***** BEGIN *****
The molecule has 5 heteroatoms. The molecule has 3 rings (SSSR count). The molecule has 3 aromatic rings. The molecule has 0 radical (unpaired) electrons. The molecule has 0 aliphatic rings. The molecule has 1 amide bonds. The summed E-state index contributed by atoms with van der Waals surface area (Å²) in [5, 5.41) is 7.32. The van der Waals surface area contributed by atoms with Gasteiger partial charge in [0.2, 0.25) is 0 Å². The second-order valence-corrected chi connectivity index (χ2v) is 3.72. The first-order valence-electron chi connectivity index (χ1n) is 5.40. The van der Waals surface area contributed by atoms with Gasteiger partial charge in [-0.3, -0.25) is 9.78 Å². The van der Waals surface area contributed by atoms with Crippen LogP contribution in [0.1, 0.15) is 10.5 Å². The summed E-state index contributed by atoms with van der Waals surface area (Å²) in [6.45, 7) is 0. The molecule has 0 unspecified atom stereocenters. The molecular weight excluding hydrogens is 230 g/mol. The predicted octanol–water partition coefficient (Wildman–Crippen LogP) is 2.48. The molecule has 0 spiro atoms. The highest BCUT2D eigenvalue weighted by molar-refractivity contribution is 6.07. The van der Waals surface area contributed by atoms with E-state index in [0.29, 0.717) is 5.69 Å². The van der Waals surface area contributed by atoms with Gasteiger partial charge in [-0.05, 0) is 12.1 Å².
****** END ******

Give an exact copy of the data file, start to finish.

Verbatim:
The molecule has 5 heteroatoms. The molecule has 3 rings (SSSR count). The molecule has 3 aromatic rings. The molecule has 0 radical (unpaired) electrons. The molecule has 0 aliphatic rings. The molecule has 1 amide bonds. The summed E-state index contributed by atoms with van der Waals surface area (Å²) in [5, 5.41) is 7.32. The van der Waals surface area contributed by atoms with Gasteiger partial charge in [0.2, 0.25) is 0 Å². The second-order valence-corrected chi connectivity index (χ2v) is 3.72. The first-order valence-electron chi connectivity index (χ1n) is 5.40. The van der Waals surface area contributed by atoms with Gasteiger partial charge in [-0.3, -0.25) is 9.78 Å². The van der Waals surface area contributed by atoms with Crippen LogP contribution in [0.1, 0.15) is 10.5 Å². The summed E-state index contributed by atoms with van der Waals surface area (Å²) in [6.45, 7) is 0. The molecule has 0 unspecified atom stereocenters. The molecular weight excluding hydrogens is 230 g/mol. The predicted octanol–water partition coefficient (Wildman–Crippen LogP) is 2.48. The molecule has 0 spiro atoms. The highest BCUT2D eigenvalue weighted by molar-refractivity contribution is 6.07. The van der Waals surface area contributed by atoms with E-state index in [0.29, 0.717) is 5.69 Å². The van der Waals surface area contributed by atoms with Gasteiger partial charge in [-0.05, 0) is 12.1 Å².